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Theory, Problems & Issues (S20)  (Dept. Info)Social Work and Public Health  (Policies)FL2024

S20 SWHS 1025Theoretical Approaches to Interpersonal Violence Across the Life Course3.0 Units
Description:This course examines theoretical approaches to understanding interpersonal violence across the lifescourse in the United States. The course uses a multidimensional theoretical approach to explore: the causes of interpersonal violence; the impact of interpersonal violence on the individual (both victim/survivors and perpetrators), families, communities, and society; how theory informs intervention and prevention approaches to interpersonal violence; and evaluation of intervention and prevention approaches. The course will also examine the prevalence of interpersonal violence, risk and resiliency factors, the impact of polyvictimization, the connections between interpersonal violence and suicide, and the intersection of power and oppression in the experiences of interpersonal violence, focusing on marginalized identities. After a review of key theories and perspectives, students will apply theoretical lenses to examine experiences of interpersonal violence across the life course including child abuse, bullying, sexual harassment, sexual violence, intimate partner violence, and elder abuse. Students will also apply theoretical lenses to understand evidence based individual interventions and macro level policies that address interpersonal violence across the life course. Consideration will be given to various trauma and strategies to promote sustainability in the field.
Instruction Type:Classroom instruction Grade Options:C Fees:
Course Type:HomeSame As:N/AFrequency:None / History
SecDays       TimeBuilding / RoomInstructorFinal ExamSeatsEnrollWaits
01--W----9:00A-12:00PTBAVonDeLindeDefault - none2070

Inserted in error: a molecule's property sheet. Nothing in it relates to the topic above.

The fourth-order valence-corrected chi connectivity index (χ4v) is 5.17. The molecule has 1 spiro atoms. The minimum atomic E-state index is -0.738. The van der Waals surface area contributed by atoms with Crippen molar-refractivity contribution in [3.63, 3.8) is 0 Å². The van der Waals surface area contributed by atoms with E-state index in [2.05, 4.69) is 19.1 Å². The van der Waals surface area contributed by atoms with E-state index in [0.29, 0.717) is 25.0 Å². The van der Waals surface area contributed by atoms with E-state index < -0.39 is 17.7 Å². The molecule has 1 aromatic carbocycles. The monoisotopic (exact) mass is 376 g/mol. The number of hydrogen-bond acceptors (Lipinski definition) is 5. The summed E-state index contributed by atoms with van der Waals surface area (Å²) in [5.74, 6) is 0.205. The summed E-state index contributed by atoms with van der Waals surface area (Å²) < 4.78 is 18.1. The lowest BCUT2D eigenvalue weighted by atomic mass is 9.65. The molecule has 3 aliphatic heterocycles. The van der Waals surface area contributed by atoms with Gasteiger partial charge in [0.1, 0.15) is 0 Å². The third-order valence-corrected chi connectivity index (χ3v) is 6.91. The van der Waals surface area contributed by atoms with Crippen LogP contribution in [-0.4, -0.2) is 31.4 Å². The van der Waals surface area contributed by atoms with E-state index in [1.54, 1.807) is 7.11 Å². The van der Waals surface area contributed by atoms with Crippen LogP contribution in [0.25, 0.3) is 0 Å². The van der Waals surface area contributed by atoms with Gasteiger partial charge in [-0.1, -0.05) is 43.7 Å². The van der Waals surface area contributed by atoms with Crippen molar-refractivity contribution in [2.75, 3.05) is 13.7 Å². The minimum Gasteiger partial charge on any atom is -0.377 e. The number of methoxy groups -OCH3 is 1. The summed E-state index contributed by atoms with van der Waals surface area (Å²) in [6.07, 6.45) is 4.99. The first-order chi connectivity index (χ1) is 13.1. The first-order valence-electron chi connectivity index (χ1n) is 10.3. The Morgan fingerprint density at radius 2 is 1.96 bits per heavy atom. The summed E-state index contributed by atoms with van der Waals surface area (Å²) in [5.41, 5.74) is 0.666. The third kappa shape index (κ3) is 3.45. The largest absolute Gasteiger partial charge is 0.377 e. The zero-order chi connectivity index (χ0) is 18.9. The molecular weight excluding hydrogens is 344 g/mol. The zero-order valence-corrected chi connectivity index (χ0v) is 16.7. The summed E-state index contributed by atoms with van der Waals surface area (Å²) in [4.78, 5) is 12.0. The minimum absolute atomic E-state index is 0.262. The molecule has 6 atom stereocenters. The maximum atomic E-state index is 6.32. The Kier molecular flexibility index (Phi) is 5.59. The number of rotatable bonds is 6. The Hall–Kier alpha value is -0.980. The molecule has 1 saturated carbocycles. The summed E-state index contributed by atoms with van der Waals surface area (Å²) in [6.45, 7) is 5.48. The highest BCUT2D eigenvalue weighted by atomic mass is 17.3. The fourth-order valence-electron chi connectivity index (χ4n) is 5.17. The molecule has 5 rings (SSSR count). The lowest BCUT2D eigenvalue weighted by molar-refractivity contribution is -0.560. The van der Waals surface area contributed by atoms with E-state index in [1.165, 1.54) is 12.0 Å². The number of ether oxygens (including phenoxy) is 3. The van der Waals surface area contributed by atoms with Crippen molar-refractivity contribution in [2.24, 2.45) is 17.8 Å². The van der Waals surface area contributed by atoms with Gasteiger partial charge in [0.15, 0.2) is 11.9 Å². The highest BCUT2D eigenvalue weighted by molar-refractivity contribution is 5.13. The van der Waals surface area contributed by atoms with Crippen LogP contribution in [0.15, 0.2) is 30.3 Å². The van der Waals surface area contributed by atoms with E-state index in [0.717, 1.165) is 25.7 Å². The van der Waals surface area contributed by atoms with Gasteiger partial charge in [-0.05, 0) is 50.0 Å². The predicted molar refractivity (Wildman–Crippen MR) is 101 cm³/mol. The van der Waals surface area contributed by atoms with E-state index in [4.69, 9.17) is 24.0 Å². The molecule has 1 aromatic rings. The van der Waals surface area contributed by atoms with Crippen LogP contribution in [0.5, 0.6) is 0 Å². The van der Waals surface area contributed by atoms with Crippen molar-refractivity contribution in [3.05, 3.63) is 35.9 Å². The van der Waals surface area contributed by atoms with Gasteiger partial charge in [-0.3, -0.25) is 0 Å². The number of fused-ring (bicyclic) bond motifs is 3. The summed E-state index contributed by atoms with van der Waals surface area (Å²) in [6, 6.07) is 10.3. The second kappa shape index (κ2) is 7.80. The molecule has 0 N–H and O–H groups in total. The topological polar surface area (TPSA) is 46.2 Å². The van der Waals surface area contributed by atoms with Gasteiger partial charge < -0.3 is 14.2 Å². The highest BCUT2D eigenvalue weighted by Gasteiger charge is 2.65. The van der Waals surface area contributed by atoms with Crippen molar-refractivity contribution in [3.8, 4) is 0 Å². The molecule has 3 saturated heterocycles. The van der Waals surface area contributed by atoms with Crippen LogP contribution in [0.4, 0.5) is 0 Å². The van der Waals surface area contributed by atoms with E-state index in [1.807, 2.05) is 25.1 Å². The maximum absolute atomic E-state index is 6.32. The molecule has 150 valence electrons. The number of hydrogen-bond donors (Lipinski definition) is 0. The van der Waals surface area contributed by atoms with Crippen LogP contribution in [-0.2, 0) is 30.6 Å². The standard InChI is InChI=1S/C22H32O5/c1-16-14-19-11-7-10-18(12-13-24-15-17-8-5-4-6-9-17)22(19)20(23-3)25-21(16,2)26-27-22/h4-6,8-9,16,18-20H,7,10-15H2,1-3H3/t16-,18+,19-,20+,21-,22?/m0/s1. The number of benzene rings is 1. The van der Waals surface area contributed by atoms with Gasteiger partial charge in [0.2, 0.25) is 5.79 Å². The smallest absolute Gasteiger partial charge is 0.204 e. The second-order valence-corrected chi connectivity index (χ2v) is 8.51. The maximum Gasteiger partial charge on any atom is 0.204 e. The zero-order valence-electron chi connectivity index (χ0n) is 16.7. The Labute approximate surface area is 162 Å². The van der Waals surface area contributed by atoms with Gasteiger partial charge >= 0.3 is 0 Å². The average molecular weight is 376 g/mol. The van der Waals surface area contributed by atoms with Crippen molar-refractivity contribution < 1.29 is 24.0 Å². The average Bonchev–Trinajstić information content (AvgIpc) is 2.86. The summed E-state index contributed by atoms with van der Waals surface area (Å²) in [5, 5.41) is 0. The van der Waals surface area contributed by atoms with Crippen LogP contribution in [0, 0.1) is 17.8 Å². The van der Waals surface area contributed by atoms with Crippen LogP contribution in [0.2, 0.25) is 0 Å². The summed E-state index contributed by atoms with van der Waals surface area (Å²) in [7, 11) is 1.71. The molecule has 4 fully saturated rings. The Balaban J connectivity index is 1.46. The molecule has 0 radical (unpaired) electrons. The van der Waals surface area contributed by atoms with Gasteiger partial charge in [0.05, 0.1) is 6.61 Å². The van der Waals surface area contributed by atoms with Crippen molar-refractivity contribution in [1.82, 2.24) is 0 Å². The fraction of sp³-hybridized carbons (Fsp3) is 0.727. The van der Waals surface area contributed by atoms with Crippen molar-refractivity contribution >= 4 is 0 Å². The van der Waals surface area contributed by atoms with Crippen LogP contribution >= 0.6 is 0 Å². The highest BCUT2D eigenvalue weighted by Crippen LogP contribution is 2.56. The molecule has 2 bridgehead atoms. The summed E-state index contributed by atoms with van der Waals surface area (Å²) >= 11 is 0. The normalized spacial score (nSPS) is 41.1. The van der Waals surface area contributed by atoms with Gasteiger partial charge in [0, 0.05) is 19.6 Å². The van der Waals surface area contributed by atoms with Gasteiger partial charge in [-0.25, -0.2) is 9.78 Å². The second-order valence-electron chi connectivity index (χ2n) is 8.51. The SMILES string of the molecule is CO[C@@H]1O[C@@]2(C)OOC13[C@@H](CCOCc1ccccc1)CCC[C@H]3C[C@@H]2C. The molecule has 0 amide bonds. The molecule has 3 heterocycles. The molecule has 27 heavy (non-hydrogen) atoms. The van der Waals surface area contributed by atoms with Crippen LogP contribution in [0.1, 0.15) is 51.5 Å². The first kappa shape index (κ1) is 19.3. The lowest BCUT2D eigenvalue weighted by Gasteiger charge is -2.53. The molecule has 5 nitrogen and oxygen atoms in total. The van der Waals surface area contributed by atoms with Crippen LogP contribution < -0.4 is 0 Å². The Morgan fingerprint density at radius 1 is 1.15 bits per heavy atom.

Syllabi are provided to students to support their course planning; refer to the syllabus for constraints on use.


A course may be either a “Home” course or an “Ident” course.

A “Home” course is a course that is created, maintained and “owned” by one academic department (aka the “Home” department). The “Home” department is primarily responsible for the decision making and logistical support for the course and instructor.

An “Ident” course is the exact same course as the “Home” (i.e. same instructor, same class time, etc), but is simply being offered to students through another department for purposes of registering under a different department and course number.

Students should, whenever possible, register for their courses under the department number toward which they intend to count the course. For example, an AFAS major should register for the course "Africa: Peoples and Cultures" under its Ident number, L90 306B, whereas an Anthropology major should register for the same course under its Home number, L48 306B.

Grade Options
C=Credit (letter grade)
S=Special Audit
Q=ME Q (Medical School)

Please note: not all grade options assigned to a course are available to all students, based on prime school and/or division. Please contact the student support services area in your school or program with questions.